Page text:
However, simply landing yourself a job on a show, working hard, being a good person, working hard on your craft, and showing the writers on that show that you are cool to hang out with for hours on end also works.

Networking is important but it’s also important to be genuine. Be yourself.

The writers pick their assistants based on who they think will do the best job but also based on who they want to hang out with for twelve hours a day. It’s like a long road trip.

So they want someone fun, a good presence in the room, and someone who works really hard and does a good job.

Then, when all is said and done, they might give you a freelance script. 

Finally, could you give our readers your number one tip on how to stay motivated and not give up when it comes to their work? 
Sometimes the end is just the beginning.

Many times on this journey, I’ve thought to myself, “This might be the end for me.” But each time, I was wrong because I kept going and things happened.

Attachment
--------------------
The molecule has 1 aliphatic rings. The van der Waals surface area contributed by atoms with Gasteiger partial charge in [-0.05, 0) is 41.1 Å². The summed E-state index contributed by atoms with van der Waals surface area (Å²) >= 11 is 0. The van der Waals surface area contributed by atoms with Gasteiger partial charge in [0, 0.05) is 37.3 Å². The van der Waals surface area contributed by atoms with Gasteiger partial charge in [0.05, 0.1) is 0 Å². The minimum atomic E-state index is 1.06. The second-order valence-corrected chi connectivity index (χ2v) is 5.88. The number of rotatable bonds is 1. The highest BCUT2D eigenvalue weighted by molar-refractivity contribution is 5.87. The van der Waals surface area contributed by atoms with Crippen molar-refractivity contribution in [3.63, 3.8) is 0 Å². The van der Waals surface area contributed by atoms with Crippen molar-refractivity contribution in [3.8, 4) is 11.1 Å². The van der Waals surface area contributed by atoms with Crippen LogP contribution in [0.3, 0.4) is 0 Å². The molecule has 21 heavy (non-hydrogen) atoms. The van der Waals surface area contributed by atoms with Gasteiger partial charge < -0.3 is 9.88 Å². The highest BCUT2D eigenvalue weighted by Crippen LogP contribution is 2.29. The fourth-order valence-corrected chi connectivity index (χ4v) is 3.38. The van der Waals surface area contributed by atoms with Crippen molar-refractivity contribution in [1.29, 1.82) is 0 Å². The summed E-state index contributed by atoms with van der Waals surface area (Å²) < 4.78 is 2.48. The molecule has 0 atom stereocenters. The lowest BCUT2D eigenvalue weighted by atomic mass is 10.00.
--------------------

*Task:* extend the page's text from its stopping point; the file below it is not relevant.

It’s not easy.

Some people get really lucky. You see their success on social media. Then that pang of jealousy washes over you.

But just remember, you really don’t know how many times she rewrote that project before it sold, or how many years he put into that project.

The one way to stay motivated is to stay focused on your writing and not compare yourself to others. Also, write about stories that make you passionate.

Stories that are deep inside of you that you need to tell. More importantly, write about THEMES that you want to tell the world.

Whenever you get lost in your work, ask yourself, “What am I trying to tell the world?”

As far as not giving up, you are a writer because you have to be.

Because you have something to say.

You do it because you have to… no matter if you end up being successful or not. Write your truth, live your truth… and then see what happens.

Good luck… and when you’re successful, don’t forget to hire me on your show.

BIO: Jenny Schwender is in her second year of studying Scriptwriting for Film and Television at Bournemouth University. She is currently working on a dramedy pilot episode and various short scripts while exploring life on set through different film productions in Germany. To know what she’s up to, you can follow her insta @jennyyy_000.